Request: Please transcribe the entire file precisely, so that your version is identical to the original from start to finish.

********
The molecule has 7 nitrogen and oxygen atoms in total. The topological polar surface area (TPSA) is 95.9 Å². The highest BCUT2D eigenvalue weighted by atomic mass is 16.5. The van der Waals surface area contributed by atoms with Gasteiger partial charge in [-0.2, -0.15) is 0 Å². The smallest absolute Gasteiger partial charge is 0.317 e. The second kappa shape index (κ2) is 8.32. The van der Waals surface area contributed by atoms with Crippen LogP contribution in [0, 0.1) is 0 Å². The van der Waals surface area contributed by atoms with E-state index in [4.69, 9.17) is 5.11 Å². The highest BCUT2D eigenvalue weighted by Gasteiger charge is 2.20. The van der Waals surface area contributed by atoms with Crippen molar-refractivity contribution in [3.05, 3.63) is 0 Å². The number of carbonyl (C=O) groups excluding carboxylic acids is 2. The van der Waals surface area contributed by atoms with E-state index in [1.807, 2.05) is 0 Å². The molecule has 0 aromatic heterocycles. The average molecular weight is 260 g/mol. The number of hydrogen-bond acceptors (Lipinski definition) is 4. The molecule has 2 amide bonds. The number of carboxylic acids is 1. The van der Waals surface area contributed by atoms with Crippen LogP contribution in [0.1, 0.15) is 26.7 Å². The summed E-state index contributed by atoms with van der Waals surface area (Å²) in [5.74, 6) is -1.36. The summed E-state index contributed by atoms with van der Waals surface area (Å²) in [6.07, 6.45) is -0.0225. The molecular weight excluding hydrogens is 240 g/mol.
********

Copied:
The molecule has 7 nitrogen and oxygen atoms in total. The topological polar surface area (TPSA) is 95.9 Å². The highest BCUT2D eigenvalue weighted by atomic mass is 16.5. The van der Waals surface area contributed by atoms with Gasteiger partial charge in [-0.2, -0.15) is 0 Å². The smallest absolute Gasteiger partial charge is 0.317 e. The second kappa shape index (κ2) is 8.32. The van der Waals surface area contributed by atoms with Crippen LogP contribution in [0, 0.1) is 0 Å². The van der Waals surface area contributed by atoms with E-state index in [4.69, 9.17) is 5.11 Å². The highest BCUT2D eigenvalue weighted by Gasteiger charge is 2.20. The van der Waals surface area contributed by atoms with Crippen molar-refractivity contribution in [3.05, 3.63) is 0 Å². The number of carbonyl (C=O) groups excluding carboxylic acids is 2. The van der Waals surface area contributed by atoms with E-state index in [1.807, 2.05) is 0 Å². The molecule has 0 aromatic heterocycles. The average molecular weight is 260 g/mol. The number of hydrogen-bond acceptors (Lipinski definition) is 4. The molecule has 2 amide bonds. The number of carboxylic acids is 1. The van der Waals surface area contributed by atoms with Crippen LogP contribution in [0.1, 0.15) is 26.7 Å². The summed E-state index contributed by atoms with van der Waals surface area (Å²) in [5.74, 6) is -1.36. The summed E-state index contributed by atoms with van der Waals surface area (Å²) in [6.07, 6.45) is -0.0225. The molecular weight excluding hydrogens is 240 g/mol.